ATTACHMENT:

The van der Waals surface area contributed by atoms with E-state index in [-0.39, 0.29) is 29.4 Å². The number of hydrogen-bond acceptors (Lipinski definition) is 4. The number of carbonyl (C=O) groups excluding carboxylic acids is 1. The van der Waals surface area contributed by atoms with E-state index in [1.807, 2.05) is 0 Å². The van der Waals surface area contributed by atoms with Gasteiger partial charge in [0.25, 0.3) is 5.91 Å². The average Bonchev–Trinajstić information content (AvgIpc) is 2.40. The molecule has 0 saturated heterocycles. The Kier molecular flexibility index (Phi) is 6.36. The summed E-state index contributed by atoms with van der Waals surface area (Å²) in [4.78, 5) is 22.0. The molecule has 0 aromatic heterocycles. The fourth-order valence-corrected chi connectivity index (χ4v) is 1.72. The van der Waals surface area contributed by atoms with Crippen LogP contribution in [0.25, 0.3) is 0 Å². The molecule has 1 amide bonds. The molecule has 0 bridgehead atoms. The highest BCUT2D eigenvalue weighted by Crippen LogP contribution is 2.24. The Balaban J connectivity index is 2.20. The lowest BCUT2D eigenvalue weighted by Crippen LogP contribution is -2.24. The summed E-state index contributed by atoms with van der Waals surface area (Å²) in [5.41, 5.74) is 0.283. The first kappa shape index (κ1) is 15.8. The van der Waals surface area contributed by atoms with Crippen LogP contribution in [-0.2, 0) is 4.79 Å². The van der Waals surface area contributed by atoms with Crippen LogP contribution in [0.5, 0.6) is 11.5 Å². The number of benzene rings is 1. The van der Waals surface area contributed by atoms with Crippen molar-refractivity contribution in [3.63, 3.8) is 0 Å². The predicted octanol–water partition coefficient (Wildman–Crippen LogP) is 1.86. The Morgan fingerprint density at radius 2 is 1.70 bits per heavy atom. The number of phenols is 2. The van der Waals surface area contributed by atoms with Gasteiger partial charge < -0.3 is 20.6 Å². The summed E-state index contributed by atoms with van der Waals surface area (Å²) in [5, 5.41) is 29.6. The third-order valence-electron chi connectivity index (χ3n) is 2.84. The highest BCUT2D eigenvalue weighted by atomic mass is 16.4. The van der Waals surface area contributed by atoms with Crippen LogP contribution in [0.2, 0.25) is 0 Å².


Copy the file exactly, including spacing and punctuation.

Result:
The van der Waals surface area contributed by atoms with E-state index in [-0.39, 0.29) is 29.4 Å². The number of hydrogen-bond acceptors (Lipinski definition) is 4. The number of carbonyl (C=O) groups excluding carboxylic acids is 1. The van der Waals surface area contributed by atoms with E-state index in [1.807, 2.05) is 0 Å². The van der Waals surface area contributed by atoms with Gasteiger partial charge in [0.25, 0.3) is 5.91 Å². The average Bonchev–Trinajstić information content (AvgIpc) is 2.40. The molecule has 0 saturated heterocycles. The Kier molecular flexibility index (Phi) is 6.36. The summed E-state index contributed by atoms with van der Waals surface area (Å²) in [4.78, 5) is 22.0. The molecule has 0 aromatic heterocycles. The fourth-order valence-corrected chi connectivity index (χ4v) is 1.72. The van der Waals surface area contributed by atoms with Crippen LogP contribution in [0.25, 0.3) is 0 Å². The molecule has 1 amide bonds. The molecule has 0 bridgehead atoms. The highest BCUT2D eigenvalue weighted by Crippen LogP contribution is 2.24. The Balaban J connectivity index is 2.20. The lowest BCUT2D eigenvalue weighted by Crippen LogP contribution is -2.24. The summed E-state index contributed by atoms with van der Waals surface area (Å²) in [5.41, 5.74) is 0.283. The first kappa shape index (κ1) is 15.8. The van der Waals surface area contributed by atoms with Crippen LogP contribution in [-0.2, 0) is 4.79 Å². The van der Waals surface area contributed by atoms with Crippen LogP contribution in [0.5, 0.6) is 11.5 Å². The number of benzene rings is 1. The van der Waals surface area contributed by atoms with Crippen molar-refractivity contribution in [3.63, 3.8) is 0 Å². The predicted octanol–water partition coefficient (Wildman–Crippen LogP) is 1.86. The Morgan fingerprint density at radius 2 is 1.70 bits per heavy atom. The number of phenols is 2. The van der Waals surface area contributed by atoms with Gasteiger partial charge < -0.3 is 20.6 Å². The summed E-state index contributed by atoms with van der Waals surface area (Å²) in [5, 5.41) is 29.6. The third-order valence-electron chi connectivity index (χ3n) is 2.84. The highest BCUT2D eigenvalue weighted by atomic mass is 16.4. The van der Waals surface area contributed by atoms with Crippen LogP contribution in [0.2, 0.25) is 0 Å².